GETTING A BALANCED PERSPECTIVE
FRS 116 Leases, the Singapore equivalent of IFRS 16 Leases, was issued by the Accounting Standards Council on 30 June 2016, and is effective for annual financial periods beginning on or after 1 January 2019, for entities under the Singapore Financial Reporting Standards Framework or the new Singapore financial reporting framework equivalent of IFRS for Singapore-incorporated listed entities. Industry sectors most impacted are airline, retail, travel and leisure, transport, telecommunications and energy, that is, businesses which lease major items such as aircraft, properties, manufacturing facilities, ships, transportation equipment, and other high-value assets.
The extent of impact to individual entities will generally be influenced by their current and expected future usage/leasing of what under current rules are off-balance sheet operating leases. Key financial metrics such as gearing, liquidity and return on capital will be affected, which in turn affect assessments of entities’ operating performance and possibly entities’ cost of borrowings. More importantly, changes to lease accounting could result in the failure to comply with financial debt covenants resulting in loan defaults. Hence, FRS 116 has consequences that may go beyond the entity’s accounting department and financial reporting compliance exercise. Business decisions or strategies regarding “buy or lease” and contract terms may need to be reassessed in light of the above.
… changes to lease accounting could result in the failure to comply with financial debt covenants resulting in loan defaults.
NEW APPROACH TO LEASE ACCOUNTING
This new approach to lease accounting is a significant change driven by the accountancy profession’s quest to provide more relevant financial information that faithfully represents leasing transactions. So challenging were the issues to be resolved that the International Accounting Standards Board (IASB) and the US Financial Accounting Standards Board (FASB) came to different decisions regarding the accounting for leases that were formerly classified as operating leases, especially with respect to the recognition of lease expenses and the reporting of lease-related cash flows. Although this divergence was disappointing, both Boards agreed on key fundamentals – that a lessee should be required to recognise assets and liabilities for all leases (with limited exceptions), the identification of arrangements that are leases, the measurement of lease liabilities and how to account for leases that were formerly classified as finance leases, and the decision to not substantially change lessor accounting. Apart from the aforementioned income statement display of lease-related costs for former operating leases, the Boards reached satisfying consistent conclusions.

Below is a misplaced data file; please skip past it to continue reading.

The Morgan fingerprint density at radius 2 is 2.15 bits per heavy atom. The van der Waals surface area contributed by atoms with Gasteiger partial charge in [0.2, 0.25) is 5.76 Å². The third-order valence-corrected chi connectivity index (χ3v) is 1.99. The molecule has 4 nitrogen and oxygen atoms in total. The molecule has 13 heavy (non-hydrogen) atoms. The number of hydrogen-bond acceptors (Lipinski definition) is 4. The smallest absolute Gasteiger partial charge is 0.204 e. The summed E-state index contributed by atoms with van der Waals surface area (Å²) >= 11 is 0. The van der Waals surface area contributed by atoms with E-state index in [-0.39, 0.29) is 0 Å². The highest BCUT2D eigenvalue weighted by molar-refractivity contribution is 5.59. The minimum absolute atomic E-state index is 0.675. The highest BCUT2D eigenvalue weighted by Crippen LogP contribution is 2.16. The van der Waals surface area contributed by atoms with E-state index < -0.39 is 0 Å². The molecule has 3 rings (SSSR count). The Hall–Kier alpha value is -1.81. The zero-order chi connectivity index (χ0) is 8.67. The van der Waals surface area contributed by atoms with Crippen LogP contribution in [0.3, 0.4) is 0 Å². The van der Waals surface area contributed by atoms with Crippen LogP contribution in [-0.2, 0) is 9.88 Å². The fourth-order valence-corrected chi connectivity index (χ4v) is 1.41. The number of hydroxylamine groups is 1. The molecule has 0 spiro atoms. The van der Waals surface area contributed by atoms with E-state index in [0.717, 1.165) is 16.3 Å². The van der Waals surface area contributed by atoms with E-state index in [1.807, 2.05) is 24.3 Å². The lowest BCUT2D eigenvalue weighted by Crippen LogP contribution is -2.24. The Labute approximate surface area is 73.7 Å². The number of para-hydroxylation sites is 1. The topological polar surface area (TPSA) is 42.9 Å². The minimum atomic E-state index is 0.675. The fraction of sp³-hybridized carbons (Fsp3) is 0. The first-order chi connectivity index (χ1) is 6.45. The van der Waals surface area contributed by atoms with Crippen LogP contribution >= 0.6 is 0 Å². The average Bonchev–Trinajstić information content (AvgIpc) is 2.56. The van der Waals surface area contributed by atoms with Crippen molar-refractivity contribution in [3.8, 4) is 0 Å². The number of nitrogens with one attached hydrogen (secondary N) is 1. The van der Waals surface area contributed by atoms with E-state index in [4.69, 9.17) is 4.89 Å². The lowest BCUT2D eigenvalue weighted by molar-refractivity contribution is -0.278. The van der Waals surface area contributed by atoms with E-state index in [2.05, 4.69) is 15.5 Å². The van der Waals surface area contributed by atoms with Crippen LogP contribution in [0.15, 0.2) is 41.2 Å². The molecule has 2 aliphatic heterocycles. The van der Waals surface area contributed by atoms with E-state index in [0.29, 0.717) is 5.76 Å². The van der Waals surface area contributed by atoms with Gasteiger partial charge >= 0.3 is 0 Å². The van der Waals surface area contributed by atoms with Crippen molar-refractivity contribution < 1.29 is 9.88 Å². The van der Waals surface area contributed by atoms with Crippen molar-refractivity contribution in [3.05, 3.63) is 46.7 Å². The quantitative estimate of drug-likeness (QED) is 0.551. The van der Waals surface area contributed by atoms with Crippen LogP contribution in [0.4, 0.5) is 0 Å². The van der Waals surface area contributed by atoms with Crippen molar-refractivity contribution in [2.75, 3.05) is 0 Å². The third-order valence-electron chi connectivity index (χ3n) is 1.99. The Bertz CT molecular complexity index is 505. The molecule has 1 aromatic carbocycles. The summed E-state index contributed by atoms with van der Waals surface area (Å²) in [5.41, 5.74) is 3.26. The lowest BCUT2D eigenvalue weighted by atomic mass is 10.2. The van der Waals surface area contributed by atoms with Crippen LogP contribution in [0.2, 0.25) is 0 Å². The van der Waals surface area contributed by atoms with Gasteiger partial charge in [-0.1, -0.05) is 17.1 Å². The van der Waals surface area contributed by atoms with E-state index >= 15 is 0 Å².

LESSEES’ OPERATING LEASES WILL BE OFF-BALANCE SHEET NO MORE
Businesses use leasing as a means of gaining access to assets, obtaining financing, and reducing exposure to the risks of asset ownership. Leasing activities which qualify as operating leases under the existing leasing accounting standard FRS 17 (or IAS 17) are accounted for off-balance sheet, that is, both the assets utilised and the contractual obligations to pay the lessor over the lease term are not recognised as assets or lease liabilities respectively on the balance sheet.
But all these will change for operating leases under the new FRS 116. Financial statements of lessees will be more transparent with the recognition of lease assets and lease liabilities on the balance sheet, the recognition of depreciation on right-of-use assets and interest expense for lease liabilities on the income statement, and the reduction in operating cash outflows and increase in financing cash outflows in the cash flow statement. Key financial statement implications are the bringing of more debts onto the balance sheet and the front loading of total lease expenses. Concerning the latter, operating lease expenses are currently charged to the income statement on a straight-line basis over the life of the lease, but this will change with higher interest expenses charged in the earlier years, which together with typically straight-line depreciation of the right-of-use asset, will result in the front loading of total lease expenses.
FRS 116 contains a number of simplifications and practical expedients to address concerns about costs and complexity. The measurement requirements for a lessee’s lease liability have been simplified considerably from the detailed proposals in the 2010 Joint Exposure Draft (2010 ED), which required that in estimating lease payments, a lessee should:
(a) assume the longest possible term that was more likely than not to occur, taking into account any options to extend or to early terminate the lease, and
(b) include an estimate of variable lease payments, if those payments could be measured reliably.